A skin biopsy is a technique wherein a skin lesion is removed and sent to a laboratory for diagnosis or to rule out an illness. Because some skin conditions to look similar to the naked eye, microscopic examination may be needed to provide the proper diagnosis. Skin biopsies are more often performed when a dermatologist is trying to distinguish between different types of rashes or skin lesions or to confirm the existence of skin cancer.
There are three major types of biopsies: A shave biopsy, a punch biopsy, and an incisional biopsy. The least invasive is a shave biopsy, where your dermatologist will remove only the outermost layer of skin. With a punch biopsy, a small chunk of skin is removed using a sharp, hollow instrument. This is for deeper lesions. Stiches may be required. An incisional biopsy removes the entire lesions. Stitches will be necessary.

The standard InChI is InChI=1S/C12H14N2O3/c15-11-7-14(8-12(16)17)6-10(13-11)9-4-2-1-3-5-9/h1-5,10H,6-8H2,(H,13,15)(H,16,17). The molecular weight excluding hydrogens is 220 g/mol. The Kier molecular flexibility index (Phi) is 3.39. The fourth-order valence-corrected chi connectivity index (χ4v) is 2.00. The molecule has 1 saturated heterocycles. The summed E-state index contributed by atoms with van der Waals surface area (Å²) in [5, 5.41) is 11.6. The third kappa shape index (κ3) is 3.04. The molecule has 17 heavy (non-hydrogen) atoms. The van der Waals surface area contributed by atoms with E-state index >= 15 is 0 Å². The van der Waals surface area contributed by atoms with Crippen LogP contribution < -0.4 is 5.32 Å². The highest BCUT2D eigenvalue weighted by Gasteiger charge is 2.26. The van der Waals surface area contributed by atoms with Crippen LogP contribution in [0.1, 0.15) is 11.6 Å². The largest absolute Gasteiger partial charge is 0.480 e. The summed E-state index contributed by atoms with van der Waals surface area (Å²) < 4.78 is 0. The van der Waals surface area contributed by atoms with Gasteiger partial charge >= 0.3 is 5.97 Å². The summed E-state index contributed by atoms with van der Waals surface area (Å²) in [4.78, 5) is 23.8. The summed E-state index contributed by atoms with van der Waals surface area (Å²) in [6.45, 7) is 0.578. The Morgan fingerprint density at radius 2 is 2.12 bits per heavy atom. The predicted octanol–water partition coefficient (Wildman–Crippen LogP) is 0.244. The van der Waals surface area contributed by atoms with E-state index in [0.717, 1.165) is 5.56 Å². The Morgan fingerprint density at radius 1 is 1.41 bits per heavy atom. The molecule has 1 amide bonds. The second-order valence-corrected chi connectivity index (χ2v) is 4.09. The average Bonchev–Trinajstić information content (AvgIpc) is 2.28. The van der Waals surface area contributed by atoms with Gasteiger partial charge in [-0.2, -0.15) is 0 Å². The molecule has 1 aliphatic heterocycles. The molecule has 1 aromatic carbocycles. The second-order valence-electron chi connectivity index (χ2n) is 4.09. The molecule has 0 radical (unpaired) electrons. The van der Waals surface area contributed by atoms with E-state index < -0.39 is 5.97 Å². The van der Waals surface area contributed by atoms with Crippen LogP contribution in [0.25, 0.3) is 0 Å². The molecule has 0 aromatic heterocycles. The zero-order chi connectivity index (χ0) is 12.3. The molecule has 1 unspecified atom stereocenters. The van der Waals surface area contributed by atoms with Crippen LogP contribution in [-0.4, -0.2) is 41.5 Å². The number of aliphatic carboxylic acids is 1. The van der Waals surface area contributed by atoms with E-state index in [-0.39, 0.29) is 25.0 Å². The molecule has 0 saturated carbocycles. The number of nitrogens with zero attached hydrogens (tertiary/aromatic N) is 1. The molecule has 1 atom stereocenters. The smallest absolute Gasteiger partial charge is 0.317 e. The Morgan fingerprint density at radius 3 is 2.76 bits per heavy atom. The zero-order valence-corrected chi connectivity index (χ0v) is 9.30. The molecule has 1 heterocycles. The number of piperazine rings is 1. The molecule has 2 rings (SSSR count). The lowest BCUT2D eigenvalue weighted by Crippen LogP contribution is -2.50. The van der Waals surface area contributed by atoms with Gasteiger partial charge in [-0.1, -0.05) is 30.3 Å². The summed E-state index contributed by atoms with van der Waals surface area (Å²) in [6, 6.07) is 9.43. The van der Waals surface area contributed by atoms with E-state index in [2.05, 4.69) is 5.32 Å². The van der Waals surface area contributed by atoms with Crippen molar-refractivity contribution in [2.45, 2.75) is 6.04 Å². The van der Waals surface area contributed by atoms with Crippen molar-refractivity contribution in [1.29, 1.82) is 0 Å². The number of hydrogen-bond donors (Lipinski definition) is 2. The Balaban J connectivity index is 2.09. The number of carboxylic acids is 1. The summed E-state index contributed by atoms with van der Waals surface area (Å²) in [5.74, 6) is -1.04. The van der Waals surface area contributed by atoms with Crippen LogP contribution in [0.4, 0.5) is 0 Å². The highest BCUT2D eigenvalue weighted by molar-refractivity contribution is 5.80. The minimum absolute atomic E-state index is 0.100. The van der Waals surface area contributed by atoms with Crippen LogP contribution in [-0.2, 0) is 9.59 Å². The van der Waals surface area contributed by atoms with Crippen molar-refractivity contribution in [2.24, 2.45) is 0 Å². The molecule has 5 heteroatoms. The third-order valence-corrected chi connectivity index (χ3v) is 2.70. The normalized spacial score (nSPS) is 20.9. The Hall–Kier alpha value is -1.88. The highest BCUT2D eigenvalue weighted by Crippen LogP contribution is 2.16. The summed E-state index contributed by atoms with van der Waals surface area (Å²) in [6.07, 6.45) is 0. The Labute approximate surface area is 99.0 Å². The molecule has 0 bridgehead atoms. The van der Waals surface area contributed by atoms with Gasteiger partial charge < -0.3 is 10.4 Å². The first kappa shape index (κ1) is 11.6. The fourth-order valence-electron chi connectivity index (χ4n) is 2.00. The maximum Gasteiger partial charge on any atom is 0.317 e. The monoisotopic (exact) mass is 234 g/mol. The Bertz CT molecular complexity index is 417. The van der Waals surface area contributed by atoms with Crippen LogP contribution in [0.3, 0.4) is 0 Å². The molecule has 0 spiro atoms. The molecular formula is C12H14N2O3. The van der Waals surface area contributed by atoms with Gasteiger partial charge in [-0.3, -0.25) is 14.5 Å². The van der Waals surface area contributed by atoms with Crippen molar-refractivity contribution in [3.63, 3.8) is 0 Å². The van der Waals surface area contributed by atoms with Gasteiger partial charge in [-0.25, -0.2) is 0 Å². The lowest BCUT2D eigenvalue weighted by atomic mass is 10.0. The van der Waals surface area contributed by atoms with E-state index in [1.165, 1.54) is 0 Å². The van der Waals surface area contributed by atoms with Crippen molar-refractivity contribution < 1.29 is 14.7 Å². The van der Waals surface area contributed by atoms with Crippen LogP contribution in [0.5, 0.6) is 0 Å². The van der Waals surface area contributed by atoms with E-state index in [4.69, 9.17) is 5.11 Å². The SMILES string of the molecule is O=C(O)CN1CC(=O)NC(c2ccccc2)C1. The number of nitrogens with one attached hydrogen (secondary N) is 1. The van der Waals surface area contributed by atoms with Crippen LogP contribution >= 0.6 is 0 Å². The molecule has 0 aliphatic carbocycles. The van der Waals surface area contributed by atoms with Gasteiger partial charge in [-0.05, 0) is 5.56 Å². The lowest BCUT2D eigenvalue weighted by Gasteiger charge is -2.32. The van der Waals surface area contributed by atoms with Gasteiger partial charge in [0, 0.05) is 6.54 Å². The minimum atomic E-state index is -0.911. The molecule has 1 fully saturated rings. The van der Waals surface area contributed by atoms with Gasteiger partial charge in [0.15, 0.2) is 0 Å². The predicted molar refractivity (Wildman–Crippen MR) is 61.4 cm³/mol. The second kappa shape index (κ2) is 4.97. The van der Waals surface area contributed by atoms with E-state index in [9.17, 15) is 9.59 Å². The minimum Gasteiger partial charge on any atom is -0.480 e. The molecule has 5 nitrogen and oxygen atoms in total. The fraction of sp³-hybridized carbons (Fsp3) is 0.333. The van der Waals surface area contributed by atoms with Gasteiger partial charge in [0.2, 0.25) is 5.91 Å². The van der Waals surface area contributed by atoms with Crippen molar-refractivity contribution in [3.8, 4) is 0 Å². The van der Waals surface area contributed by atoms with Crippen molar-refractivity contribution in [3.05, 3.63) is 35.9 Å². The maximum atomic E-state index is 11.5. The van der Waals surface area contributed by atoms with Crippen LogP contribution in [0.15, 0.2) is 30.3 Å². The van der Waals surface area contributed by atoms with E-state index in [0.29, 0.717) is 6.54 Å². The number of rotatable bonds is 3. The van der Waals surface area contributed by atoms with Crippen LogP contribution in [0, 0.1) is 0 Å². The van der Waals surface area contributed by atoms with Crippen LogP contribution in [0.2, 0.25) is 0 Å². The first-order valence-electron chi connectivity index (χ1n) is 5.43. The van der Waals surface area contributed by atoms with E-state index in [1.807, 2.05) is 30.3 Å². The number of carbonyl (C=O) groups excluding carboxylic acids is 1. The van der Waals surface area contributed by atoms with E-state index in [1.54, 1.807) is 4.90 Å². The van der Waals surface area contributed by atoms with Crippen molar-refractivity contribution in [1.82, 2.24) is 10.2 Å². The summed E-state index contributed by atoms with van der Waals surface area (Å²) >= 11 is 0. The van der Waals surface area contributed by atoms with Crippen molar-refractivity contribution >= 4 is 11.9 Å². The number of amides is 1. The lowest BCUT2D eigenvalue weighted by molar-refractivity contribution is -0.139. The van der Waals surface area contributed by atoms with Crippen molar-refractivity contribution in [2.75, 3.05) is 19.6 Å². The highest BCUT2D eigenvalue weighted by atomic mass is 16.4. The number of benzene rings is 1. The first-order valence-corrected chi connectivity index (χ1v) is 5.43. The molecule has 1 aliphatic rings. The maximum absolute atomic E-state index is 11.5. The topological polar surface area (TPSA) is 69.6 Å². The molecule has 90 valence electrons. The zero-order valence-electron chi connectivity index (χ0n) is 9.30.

With each of biopsy, a type of anesthesia or numbing agent will be used. A dressing will be applied after the biopsy, and you will need to keep that on for at least 24 hours after the biopsy. The area may be tender afterward.
You will likely bleed a small amount during the procedure, and there is a risk of scarring or infection.